“We write to taste life twice, in the moment and in retrospection.” Anais Nin
Archive for June, 2012
Tags: audience, audience profile, baby boomers, cover letter, e-mail, Gen X, job application, Leona M Seufert, marketing copy, Nick Morgan, oral communications, public speaking, Public Words, understanding your audience, written communications
Understanding your audience
Using the right words to connect with your audience can mean the difference between your message being on target or failing miserably. It doesn’t matter whether you are writing an e-mail to a friend after a disagreement, drafting a cover letter for a job application, or developing marketing copy for your company, how you write your communication should be driven by your audience.
Public speaking is an area where understanding your audience is paramount to be a successful speaker. Nick Morgan on his blog Public Words has great advice that all communicators should take to heart: “At the heart of great public speaking is understanding your audience. If you don’t know who you’re talking to, you’re not ready to talk to them.” He says, “Understanding your audience means being able to go on a significant emotional journey with them. That’s the only journey worth taking in public speaking.”
If you are trying to motivate the recipient of your message to do something, you better go on that journey with them! Sales letters come to mind where you really need to use the lingo of the person’s industry but from writing website copy to attract visitors, to talking to your teen age son, choosing the words and phrases that resonate with that particular audience can help you better get the results you are looking for.
As you sit poised to pen that important message or have that deal breaking talk, start first by thinking about your audience’s profile. What is their age, which generation do they fit into (baby boomers speak a whole different language from Gen X’s), what are their interests/hot buttons, values that need to be addressed or avoided, their social class (people who join country clubs do not want to be talked to like the kid just graduating from high school!), and what industry lingo you should use or avoid.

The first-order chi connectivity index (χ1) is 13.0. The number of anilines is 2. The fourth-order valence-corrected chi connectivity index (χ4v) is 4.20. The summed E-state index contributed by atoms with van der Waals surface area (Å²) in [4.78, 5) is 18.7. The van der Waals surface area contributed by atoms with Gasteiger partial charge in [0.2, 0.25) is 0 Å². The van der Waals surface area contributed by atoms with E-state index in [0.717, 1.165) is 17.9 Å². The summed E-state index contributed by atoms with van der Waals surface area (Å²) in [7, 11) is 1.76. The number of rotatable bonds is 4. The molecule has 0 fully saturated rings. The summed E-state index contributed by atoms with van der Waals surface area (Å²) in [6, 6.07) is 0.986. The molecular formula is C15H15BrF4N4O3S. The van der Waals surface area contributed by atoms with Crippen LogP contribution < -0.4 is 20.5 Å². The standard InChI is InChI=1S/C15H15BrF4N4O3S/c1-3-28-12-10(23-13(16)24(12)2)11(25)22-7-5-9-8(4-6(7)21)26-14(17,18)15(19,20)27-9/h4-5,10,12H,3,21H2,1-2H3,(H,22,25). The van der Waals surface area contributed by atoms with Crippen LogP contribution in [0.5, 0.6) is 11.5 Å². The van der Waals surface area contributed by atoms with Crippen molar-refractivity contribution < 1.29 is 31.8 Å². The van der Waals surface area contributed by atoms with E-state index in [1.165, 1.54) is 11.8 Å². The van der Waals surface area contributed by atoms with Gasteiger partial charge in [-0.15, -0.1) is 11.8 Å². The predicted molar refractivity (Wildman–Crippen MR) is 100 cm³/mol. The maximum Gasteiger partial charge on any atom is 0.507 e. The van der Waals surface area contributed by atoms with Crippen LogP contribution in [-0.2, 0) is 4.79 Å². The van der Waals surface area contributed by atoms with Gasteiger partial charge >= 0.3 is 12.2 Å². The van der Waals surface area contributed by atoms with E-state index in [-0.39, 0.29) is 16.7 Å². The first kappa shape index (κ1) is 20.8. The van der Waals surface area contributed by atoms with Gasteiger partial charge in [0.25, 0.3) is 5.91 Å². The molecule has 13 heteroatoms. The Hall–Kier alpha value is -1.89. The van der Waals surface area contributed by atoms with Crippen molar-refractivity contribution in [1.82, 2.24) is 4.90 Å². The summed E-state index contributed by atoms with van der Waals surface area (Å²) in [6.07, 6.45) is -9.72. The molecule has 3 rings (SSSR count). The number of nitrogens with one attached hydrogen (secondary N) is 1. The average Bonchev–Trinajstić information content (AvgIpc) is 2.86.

In this day of casual e-mail and social networking communications you also might be committing a major blooper if your audience is of the old “formal” school. And if this is a business communication, you can never be wrong by going formal instead of using casual texting language. Your ultimate goal is not to just connect with your audience but to have them understand and relate to your message.
It all boils down to using the words that resonate with your audience’s needs, wants and desires. But you have to come from their “space” or else even if you use the right words, you’ll be perceived as a phony. Or worse yet, as talking down to them.
As the old saying goes, first “walk a mile in their shoes” and research your audience. Then develop a profile of your audience, aiming to use words that will connect. Lastly, add a dash of sincerity.
Tags: book writing, British Prime Minister, movies, Nazis, The Gathering Storm, Winston Churchill, WW2, WWII
This weekend I finished watching “The Gathering Storm” a movie about Winston Churchill before he became Prime Minister. Great movie and very educational, showing how he connected all the dots about what the Nazis were up to. In the movie, he was always writing something: letters, speaches, radio broadcasts. So I thought I’d like to do a quote from him for this week’s quote of the week:
“Writing a book is a adventure. To begin with it is a toy and amusement. Then it becomes a mistress, then it becomes a master, then it becomes a tyrant. The last phase is that just as you are about to be reconciled to your servitude, you kill the monster and fling him out to the public.” Winston Churchill
Tags: Domain Names, Language, Puns
All of these are companies that didn’t spend quite enough time considering how their online names might appear – and be misread…
Who Represents is where you can find the name of the agent that represents any celebrity. Their Web site is
Experts Exchange is a knowledge base where programmers can exchange Advice and views at
Looking for a pen? Look no further than Pen Island at
And don’t forget the Mole Station Native Nursery in New South Wales,
www.molestationnursery.com/ – this one’s been redirected to a another site that is “under construction”
The First Cumming Methodist Church Web site is
www.cummingfirst.com/ – they had the sense to sell it to…a site that talks about gay issues!
And the designers at Speed of Art await you at their wacky Web site,
www.speedofart.com/ – they spell it out on the home page that it’s really Speed of Art
This list was sent to me over a year ago. I check all of them. It’s amazing to discover that only a few had the sense to ditch their bad domain name!
Tags: Quotes, Ray Bradbury, science fiction, The Paris Review
A great writer Ray Bradbury passed away. Even if you don’t like science fiction, he was one of the best writers on this planet. His stories were well crafted and a wonderfully good read. I grew up reading his novels, he was my introduction to places of excitement, a way to escape to other worlds when mine became unbearable.
In an interview for “The Paris Review” he said that he did not feel responsible for his own writing success, saying he felt that God helped him write. “The best description of my career as a writer is ‘at play in the fields of the Lord.’ It’s been wonderful fun and I’ll be damned where any of it came from. I’ve been fortunate. Very fortunate.”